My friend T wants to know about my best tips for the kitchen. It took me a whole day to get up the nerve to write a post of kitchen advice, because for the past three months my kitchen has looked a lot like the planet from Wall-E, and I’ve fed my family Chick Fil A so much that we’re in danger of beginning to look like, well, the people from Wall-E. (Wow, two Wall-E references in one post! I did not see that coming.)
Anyway, all that to say that reading kitchen tips from me right now is like getting marriage advice from Lord Grantham, so take a these tips with a grain of salt. If you need one, there are plenty on the kitchen floor where Abby was “helping” me season the potatoes last night.
1. How to cook a butternut or spaghetti squash
These are some of the foods that make me wonder how people even first discovered they were edible. Anyway, the first trick for the big hard squashes is getting into them in the first place. You want to use a small knife, contrary to your instincts. Make small, deep stabs around the perimeter of the squash like perforations. When you’ve made it all the way around, you can pry your way in with that same knife and the squash will crack right open.
Now take the two halves and lay them face down on some parchment paper on a cookie sheet. Splash some water around on the paper (4 T or so) and then bake at 375. About 30 minutes for a spaghetti squash, 50 or so for a bigger one like a butternut. When they’re all soft inside, you can scrape the insides out with a spoon or a fork.
2. Meet My New Friend: The Food Processor
I don’t mind rich, complex flavor a in my soups and sauces, but I don’t like chunks of vegetables. So when a recipe calls for a bunch of veggie add-ins, I chop them into tiny bits with a food processor or my mini- chopster. That way, I get flavor, but no chunks.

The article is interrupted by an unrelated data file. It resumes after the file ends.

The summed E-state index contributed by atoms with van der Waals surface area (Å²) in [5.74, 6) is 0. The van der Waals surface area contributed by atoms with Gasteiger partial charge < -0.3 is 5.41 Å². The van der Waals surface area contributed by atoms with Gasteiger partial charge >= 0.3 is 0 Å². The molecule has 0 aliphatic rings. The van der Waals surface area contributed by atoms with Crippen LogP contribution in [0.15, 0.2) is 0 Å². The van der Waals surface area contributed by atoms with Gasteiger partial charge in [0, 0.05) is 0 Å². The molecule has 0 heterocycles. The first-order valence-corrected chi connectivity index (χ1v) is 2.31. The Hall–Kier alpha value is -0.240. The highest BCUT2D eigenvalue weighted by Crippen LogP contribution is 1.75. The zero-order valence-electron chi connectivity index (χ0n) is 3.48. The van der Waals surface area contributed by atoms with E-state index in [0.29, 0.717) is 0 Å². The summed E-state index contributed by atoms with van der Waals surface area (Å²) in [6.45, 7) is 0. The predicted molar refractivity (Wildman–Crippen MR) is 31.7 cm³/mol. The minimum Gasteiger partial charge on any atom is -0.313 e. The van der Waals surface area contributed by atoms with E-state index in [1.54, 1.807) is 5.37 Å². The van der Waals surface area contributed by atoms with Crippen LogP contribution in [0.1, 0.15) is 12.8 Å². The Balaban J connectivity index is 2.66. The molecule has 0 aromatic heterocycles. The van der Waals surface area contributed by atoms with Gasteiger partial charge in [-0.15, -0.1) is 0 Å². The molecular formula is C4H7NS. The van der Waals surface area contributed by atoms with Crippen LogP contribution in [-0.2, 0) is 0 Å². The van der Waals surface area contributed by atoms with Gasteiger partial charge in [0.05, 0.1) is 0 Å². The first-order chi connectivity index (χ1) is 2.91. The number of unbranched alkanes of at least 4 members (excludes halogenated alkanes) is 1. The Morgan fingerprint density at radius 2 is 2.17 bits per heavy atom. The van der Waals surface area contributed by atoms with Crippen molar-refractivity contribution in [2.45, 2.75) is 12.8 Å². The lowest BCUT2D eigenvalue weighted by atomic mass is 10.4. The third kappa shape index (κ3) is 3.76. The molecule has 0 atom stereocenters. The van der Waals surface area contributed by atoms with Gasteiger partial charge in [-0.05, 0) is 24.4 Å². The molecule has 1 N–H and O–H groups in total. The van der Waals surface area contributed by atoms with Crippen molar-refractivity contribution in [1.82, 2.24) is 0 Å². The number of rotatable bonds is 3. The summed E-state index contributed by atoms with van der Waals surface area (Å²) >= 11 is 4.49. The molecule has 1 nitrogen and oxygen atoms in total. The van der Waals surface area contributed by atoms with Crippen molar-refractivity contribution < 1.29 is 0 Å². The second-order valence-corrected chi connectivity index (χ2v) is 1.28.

On a similar note, I have discovered crushed tomatoes can be a marvelous substitute for almost any other canned tomato product. Crushed pieces are a little more textured than a purée, so they make sauces look rustic and homemade. And in soups and casseroles, crushed tomatoes add lots of flavor without adding chunks. Yes, I know, I have the palate of a child. Pass me some Oreos and get over it.
3. Butternut Squash Cottage Pie
You know I’m not the type to eat healthy food just for the fun of it, so believe me when I tell you this recipe is delicious. And it’s an opportunity to put tips 1-2 into practice. For the bottom layer, brown ground meat and onions, and add in peas, carrots, and mushrooms. Add a bit of beef broth, rosemary, and salt and pepper to taste. For the top layer, mash up your baked butternut squash with some milk (the fattier the better–I actually used heavy cream that I had in my fridge) and a dash of cinnamon and nutmeg. Layer the squash over the meat and veggies in a baking dish (a whole butternut squash will cover a 9×13 pan, or you can do two square dishes and freeze one) and cook at 425 for about 20 minutes or until everything is hot and the squash is bubbly around the edges. Here’s a very similar version of this recipe, if you like measurements and more specific instructions.
4. Magic Cookie Bars
Since you ate such a healthy dinner, you can enjoy these guilt-free. This is my current go-to dessert because it’s easy to keep the ingredients on hand, it whips up in no time, AND my toddler sous-chef can actually help.
Melt a stick of butter and mix into 1.5 cups of graham cracker crumbs. Press into a 9×13 baking dish or small foil-lined cookie sheet. Pour a can of sweetened condensed milk over the crust, top with semisweet chocolate chips and butterscotch chips, and bake 20 minutes at 350. Obviously, the customization options for this recipe are endless. You’ll notice people start inviting you over more often when the word gets out that you can make these. Again, here’s a link in case you like real recipes.